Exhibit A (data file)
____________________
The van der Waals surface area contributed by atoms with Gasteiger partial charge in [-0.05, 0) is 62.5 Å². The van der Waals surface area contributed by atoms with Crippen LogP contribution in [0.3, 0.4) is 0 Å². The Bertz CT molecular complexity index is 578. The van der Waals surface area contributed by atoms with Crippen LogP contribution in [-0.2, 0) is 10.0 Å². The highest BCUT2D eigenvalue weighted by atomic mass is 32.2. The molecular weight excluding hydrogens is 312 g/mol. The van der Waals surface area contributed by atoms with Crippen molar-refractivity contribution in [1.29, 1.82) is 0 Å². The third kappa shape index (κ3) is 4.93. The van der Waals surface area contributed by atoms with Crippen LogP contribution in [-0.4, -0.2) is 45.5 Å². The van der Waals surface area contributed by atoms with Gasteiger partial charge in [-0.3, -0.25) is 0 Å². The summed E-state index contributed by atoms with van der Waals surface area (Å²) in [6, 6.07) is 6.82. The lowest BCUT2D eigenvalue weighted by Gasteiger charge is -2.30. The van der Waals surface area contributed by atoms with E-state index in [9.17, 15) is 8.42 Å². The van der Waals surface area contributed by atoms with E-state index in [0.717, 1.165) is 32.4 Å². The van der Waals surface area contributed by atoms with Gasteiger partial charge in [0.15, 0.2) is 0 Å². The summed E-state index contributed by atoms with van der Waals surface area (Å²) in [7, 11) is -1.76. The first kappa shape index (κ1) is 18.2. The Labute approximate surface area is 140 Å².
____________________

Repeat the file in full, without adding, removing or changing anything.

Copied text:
The van der Waals surface area contributed by atoms with Gasteiger partial charge in [-0.05, 0) is 62.5 Å². The van der Waals surface area contributed by atoms with Crippen LogP contribution in [0.3, 0.4) is 0 Å². The Bertz CT molecular complexity index is 578. The van der Waals surface area contributed by atoms with Crippen LogP contribution in [-0.2, 0) is 10.0 Å². The highest BCUT2D eigenvalue weighted by atomic mass is 32.2. The molecular weight excluding hydrogens is 312 g/mol. The van der Waals surface area contributed by atoms with Crippen molar-refractivity contribution in [1.29, 1.82) is 0 Å². The third kappa shape index (κ3) is 4.93. The van der Waals surface area contributed by atoms with Crippen LogP contribution in [-0.4, -0.2) is 45.5 Å². The van der Waals surface area contributed by atoms with Gasteiger partial charge in [-0.3, -0.25) is 0 Å². The summed E-state index contributed by atoms with van der Waals surface area (Å²) in [6, 6.07) is 6.82. The lowest BCUT2D eigenvalue weighted by Gasteiger charge is -2.30. The van der Waals surface area contributed by atoms with E-state index in [9.17, 15) is 8.42 Å². The van der Waals surface area contributed by atoms with E-state index in [0.717, 1.165) is 32.4 Å². The van der Waals surface area contributed by atoms with Gasteiger partial charge in [0.15, 0.2) is 0 Å². The summed E-state index contributed by atoms with van der Waals surface area (Å²) in [7, 11) is -1.76. The first kappa shape index (κ1) is 18.2. The Labute approximate surface area is 140 Å².